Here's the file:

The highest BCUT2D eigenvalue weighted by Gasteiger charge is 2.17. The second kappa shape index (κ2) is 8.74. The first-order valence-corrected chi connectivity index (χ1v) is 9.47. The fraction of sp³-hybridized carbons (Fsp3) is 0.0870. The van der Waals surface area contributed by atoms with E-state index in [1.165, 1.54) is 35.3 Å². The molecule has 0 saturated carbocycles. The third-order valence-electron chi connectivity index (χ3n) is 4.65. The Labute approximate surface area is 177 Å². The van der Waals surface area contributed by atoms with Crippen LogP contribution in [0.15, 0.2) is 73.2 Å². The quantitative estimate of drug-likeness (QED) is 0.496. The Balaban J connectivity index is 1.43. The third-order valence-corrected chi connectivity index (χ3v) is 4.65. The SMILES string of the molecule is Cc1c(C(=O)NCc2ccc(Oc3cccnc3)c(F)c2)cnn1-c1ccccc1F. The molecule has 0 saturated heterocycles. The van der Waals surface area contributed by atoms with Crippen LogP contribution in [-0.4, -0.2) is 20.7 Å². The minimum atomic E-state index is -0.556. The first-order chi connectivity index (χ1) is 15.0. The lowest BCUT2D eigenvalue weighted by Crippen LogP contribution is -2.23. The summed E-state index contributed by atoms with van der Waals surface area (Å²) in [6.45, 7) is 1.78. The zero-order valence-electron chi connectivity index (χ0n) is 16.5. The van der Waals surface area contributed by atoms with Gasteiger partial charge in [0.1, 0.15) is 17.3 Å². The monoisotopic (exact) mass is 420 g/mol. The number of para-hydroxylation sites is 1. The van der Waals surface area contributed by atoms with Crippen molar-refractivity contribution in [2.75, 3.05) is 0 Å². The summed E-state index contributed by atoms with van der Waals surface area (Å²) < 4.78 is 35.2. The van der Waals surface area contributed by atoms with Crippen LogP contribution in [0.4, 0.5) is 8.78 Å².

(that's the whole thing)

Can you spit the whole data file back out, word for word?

The highest BCUT2D eigenvalue weighted by Gasteiger charge is 2.17. The second kappa shape index (κ2) is 8.74. The first-order valence-corrected chi connectivity index (χ1v) is 9.47. The fraction of sp³-hybridized carbons (Fsp3) is 0.0870. The van der Waals surface area contributed by atoms with E-state index in [1.165, 1.54) is 35.3 Å². The molecule has 0 saturated carbocycles. The third-order valence-electron chi connectivity index (χ3n) is 4.65. The Labute approximate surface area is 177 Å². The van der Waals surface area contributed by atoms with Crippen LogP contribution in [0.15, 0.2) is 73.2 Å². The quantitative estimate of drug-likeness (QED) is 0.496. The Balaban J connectivity index is 1.43. The third-order valence-corrected chi connectivity index (χ3v) is 4.65. The SMILES string of the molecule is Cc1c(C(=O)NCc2ccc(Oc3cccnc3)c(F)c2)cnn1-c1ccccc1F. The molecule has 0 saturated heterocycles. The van der Waals surface area contributed by atoms with Crippen LogP contribution in [-0.4, -0.2) is 20.7 Å². The minimum atomic E-state index is -0.556. The first-order chi connectivity index (χ1) is 15.0. The lowest BCUT2D eigenvalue weighted by Crippen LogP contribution is -2.23. The summed E-state index contributed by atoms with van der Waals surface area (Å²) in [6.45, 7) is 1.78. The zero-order valence-electron chi connectivity index (χ0n) is 16.5. The van der Waals surface area contributed by atoms with Gasteiger partial charge in [0.1, 0.15) is 17.3 Å². The monoisotopic (exact) mass is 420 g/mol. The number of para-hydroxylation sites is 1. The van der Waals surface area contributed by atoms with Crippen molar-refractivity contribution in [2.75, 3.05) is 0 Å². The summed E-state index contributed by atoms with van der Waals surface area (Å²) < 4.78 is 35.2. The van der Waals surface area contributed by atoms with Crippen LogP contribution in [0.4, 0.5) is 8.78 Å².